Gays, lesbians, same-sex couples and their supporters were discouraged by the JUN-02 motion to defer action on a local option to bless same-sex unions in favor of creating still another church study on homosexuality. In a surprise move, the General Synod approved a statement the next day that "affirms the integrity and sanctity of committed adult same-sex relationships." 9

Delegates' responses were highly polarized, as expected:

bulletCassandra McCollum of the Yukon, a bisexual, said: "Our church has always had gay couples and they have been welcome. This would affirm we recognize them as children of God."
bulletSteve Schuh, synod member and chairperson of the Vancouver chapter of Integrity, a gay-positive Anglican group said: "It is the first time gay relationships have been affirmed" by the Anglican Church of Canada. 4
bulletRuby Lockhart of Central Newfoundland diocese had negative feelings about the statement. She said: "God made us in his own image, male and female. I cannot accept a man lying with a man. I don't believe that is the way we were created. I really believe it goes against the Bible."
bulletEqual Marriage for same-sex couples, an advocacy group which promotes equal rights (and rites) for both same-sex and opposite-sex couples, noted that the theme of the Synod was "I am making all things new." This was explained by the church with the following: "As Anglicans we live in a diversity of relationships, differing theological paradigms, unique challenges and controversies. At the same time, we are on the verge of new directions: a new strategic plan, the new agape a new primate, and, we pray, a renewed sense of the church's unity in its diversity" Equal Marriage said that "Canadian Anglicans decide not to decide." They concluded their article with the comment: "The evening ended with a worship service that included a reading from the Bible: 'Do you not know that you are God's temple and God's spirit dwells in you?' It was a question that was left unanswered for same-sex couples by this General Synod." 10
bulletTerry Finlay, Archbishop of Toronto, said: "We've waited patiently. I think people want some resolution on this. This is not our major issue in our church and what we're about ... we heard about AIDS and HIV in Africa, these are the issues that are consuming the world and we ought to be there. It's time to take action." 10
bulletAn Aboriginal leader said: "These kind of things [same-sex marriages] existed in our community a long time ago. We had legends about gay and lesbian people and they were stopped by the church. We were not allowed to talk about gay and lesbian people ... we will open up a can of worms with our elders. How come gay and lesbian people were evil before and they are not now [again]?" 10
bulletAfter the evening prayers, and just as delegates were ready to leave the plenary hall, Bishop Donald Harvey of the synod of Eastern Newfoundland and Labrador read a surprise statement prepared by himself and eight other bishops: Andrew Atagotaaluk (Arctic), Benjamin Arreak (suffragan of the Arctic), William Anderson (Caledonia), Anthony Burton and Charles Arthurson (Saskatchewan), Terrence Buckle (Yukon), Ronald Ferris (Algoma) and Larry Robertson (suffragan of the Arctic). It said that the bishops, laity and clergy had made an error. "In recent days the General Synod has made a number of contradictory decisions which may be causing confusion in the church. On the one hand, the synod has deferred a decision concerning the blessing of same-sex unions for three years in order to explore whether such ceremonies would be a matter of doctrine. This consideration will need to be engaged by all 34 synods of the Anglican Church of Canada. On the other hand the Synod appears to have pre-empted this work by summarily expressing the opinion that it affirms the 'sanctity' of committed adult same-sex relationships." The bishops complained that the motion ignored the request of "...the Lambeth Commission for Anglican provinces not to take any action on these matters before the release of their report." They also noted that the motion ignored the opinions of Inuit and indigenous churches who had opposed the statement. They urged: "...Anglicans across Canada distressed by this expression of opinion not to despair and urge them to take their full part in the diocesan and provincial synods which will contribute to a decision of whether this is a doctrinal matter."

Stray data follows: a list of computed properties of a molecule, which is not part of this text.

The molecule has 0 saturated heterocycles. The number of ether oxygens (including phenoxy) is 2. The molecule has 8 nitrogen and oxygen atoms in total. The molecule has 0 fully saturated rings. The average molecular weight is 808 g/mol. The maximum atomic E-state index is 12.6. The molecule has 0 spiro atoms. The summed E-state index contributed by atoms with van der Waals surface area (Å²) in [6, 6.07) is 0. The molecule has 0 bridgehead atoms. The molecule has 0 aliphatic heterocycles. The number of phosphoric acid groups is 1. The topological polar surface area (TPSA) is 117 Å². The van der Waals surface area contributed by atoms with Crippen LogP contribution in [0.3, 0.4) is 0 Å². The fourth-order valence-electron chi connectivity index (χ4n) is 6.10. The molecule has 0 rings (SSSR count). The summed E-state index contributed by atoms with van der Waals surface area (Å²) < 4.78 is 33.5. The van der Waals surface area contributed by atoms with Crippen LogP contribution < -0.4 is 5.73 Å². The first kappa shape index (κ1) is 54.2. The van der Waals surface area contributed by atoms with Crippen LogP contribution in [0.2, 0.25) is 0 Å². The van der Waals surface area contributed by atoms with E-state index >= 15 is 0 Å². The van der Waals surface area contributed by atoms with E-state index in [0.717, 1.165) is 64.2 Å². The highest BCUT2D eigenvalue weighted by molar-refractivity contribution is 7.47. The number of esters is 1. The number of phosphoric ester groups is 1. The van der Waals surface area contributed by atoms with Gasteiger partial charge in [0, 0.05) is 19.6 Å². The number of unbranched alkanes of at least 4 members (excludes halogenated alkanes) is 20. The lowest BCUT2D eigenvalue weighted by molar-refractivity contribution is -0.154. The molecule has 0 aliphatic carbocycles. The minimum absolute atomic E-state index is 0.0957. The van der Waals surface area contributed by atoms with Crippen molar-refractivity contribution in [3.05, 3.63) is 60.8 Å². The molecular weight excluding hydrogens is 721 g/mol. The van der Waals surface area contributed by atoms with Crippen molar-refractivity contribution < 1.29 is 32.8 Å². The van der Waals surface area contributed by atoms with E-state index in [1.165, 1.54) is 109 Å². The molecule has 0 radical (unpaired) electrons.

Primate-elect Andrew Hutchison said he had heard "far too late to do anything" about the action of the nine bishops. 5

Some questioned whether the word "sanctity" made the statement a matter of doctrine. Dennis Drainville of Quebec said that it didn't. Using the word "sanctity" acknowledged that "God is in the midst of that relationship between two committed partners." However, the word is used twice in the Anglican Book of Common Prayer; both times it refers to opposite-sex marriage ceremonies.

Essentials, a coalition of conservative Anglican groups who oppose equal rights for gays and lesbians, issued a press release. It regretted that the "affirming" motion went a step further than the previous day's motion. They intend to wait for "the response from the international community" before making any decisions about their future.